In the early 1980s, Tina Turner recorded “What’s Love Got to Do With It?” It became her first and only Billboard Hot 100 No. 1 single. It is a catchy tune, but what’s love got to do with work? 


“Love and Work: How to find what you love, love what you do, and do it for the rest of your life,” Marcus Buckingham’s latest book published by Harvard Business Review, is a hit. But he admits his book would not have been a hit in the ’80s. He is out to create a movement to connect love with work. 


But long before Buckingham wrote this book, our own sage, Jim Autry wrote “Love and Profit: The art of caring leadership” in 1992. Autry admits he was a pioneer in this space. To learn more, I interviewed Autry about what motivated him to write “Love and Profit” and what he thinks of the message now.


Autry had a tough time getting this book published, largely because of the title. He was a student of leadership – watching how others were leading and what was working or not working. At the time, he was leading creative people in the publishing industry. He realized people were more productive and satisfied if they were engaged and involved.


When I asked Autry to define caring leadership, he said: “I wanted to empower people because they knew how to do their jobs better than I did. The role of leadership is to cast a vision and turn that into reality by inspiring them to buy into the vision. Caring is about being respectful and collegial. For the leaders who used the command-and-control philosophy, we got them coaching and counseling.”


Autry continued: “Caring doesn’t mean you have to like each other, but there has to be mutual respect. … We have to care about customers, about our products/services, our company. We have to care about working together, and this means no superstars, but collaborators.”


Business schools are known for teaching how to focus on the bottom line — the hard stuff. But the soft stuff (caring, compassion, and empathy) is really the hard stuff. “Love and Profit” is all about servant leadership. Autry reminded me that the time has come to blend love and work. 


“Be patient. Ask questions, because it helps frame the situation to inform thinking. Servant leadership is about coaching, teaching and mentoring,” he said.


Sounds True is an organization leading the way with a new approach to learning how to lead. The Inner MBA program is a nine-month online immersion to train people in the inner skills (soft skills) that lead to greater performance and fulfillment at work. CEOs are the faculty members and students are all ages and stages of life, with many of them already having earned MBAs and beyond. Participants learn how to help others find love in their work.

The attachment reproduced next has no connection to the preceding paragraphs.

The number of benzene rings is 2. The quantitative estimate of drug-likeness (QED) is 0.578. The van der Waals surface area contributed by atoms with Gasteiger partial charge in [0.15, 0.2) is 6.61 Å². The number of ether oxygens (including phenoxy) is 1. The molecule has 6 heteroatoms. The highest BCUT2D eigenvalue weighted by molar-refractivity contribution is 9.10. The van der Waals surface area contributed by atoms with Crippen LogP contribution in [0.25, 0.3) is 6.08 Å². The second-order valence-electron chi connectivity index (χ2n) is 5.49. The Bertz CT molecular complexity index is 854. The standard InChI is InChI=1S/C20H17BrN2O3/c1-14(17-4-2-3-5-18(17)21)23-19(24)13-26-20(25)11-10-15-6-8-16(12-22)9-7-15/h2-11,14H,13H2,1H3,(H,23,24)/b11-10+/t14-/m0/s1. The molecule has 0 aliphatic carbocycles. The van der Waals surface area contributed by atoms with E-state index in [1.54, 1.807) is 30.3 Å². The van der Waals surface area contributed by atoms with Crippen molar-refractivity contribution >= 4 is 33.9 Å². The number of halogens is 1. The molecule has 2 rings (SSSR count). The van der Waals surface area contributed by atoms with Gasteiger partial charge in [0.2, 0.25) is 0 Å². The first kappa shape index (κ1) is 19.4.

Even though “Love and Profit” was challenging to get published, it became a bestseller at the time. And now Buckingham is taking the business world by storm with “Love and Work.” The pandemic and the “great resignation” have put employees in the driver’s seat. Leaders need to realize employees want and need autonomy, flexibility, compassion and empathy.


Recently, I interviewed Buckingham for my podcast, “Becoming a Sage.” I wanted to know more about why he thinks his book is resonating with so many at this time.


Buckingham believes the pandemic has put the spotlight on the need to attract and retain employees, especially top performers. He is known for the statement “People don’t leave bad companies — they leave bad bosses,” and the most immediate manager is the person most influential to job satisfaction. Now he claims “people leave bad teams.” Team leaders need to wake up and pay attention. He said, “Most of our workplaces are loveless.”


Buckingham believes that instead of the traditional span of control, we should be thinking about “span of attention.” Now more than ever, leaders should be paying attention to employees. The pandemic gave employees at all levels the time to reevaluate their lives. Most people don’t want to be a transactional cog in a machine. They want to feel like their lives matter. 


If companies want growth, learning, innovation, creativity, collaboration and resilience, Buckingham advocates creating workplaces where people can find and experience love and passion and express emotions.


One way to show love and pay attention is for leaders to have a weekly 15-minute “check-in” with each direct report and ask three broad questions: 

  • What did you love last week?
  • What did you loathe last week?
  • What can I do to support you?

Buckingham believes that if leaders don’t have time for this simple weekly check-in with each report, then they either have too many reports or they are perpetuating a loveless workplace. He also said the culture can be predicted by how many leaders report directly to the CEO. If the number is greater than 15, the culture doesn’t support paying attention to people. If this is the case, it will be hard to retain and attract the best talent. 


After 30 years, Autry still believes love has a lot to do with profit. And Buckingham is now carrying the torch to make it happen.


Jann E. Freed, Ph.D., is a leadership development consultant and coach. She is the author of “Leading With Wisdom: Sage Advice From 100 Experts” and a TEDxDes Moines speaker. Her forthcoming book is “Breadcrumb Legacy: How Great Leaders Live a Life Worth Remembering” (Routledge, 2023).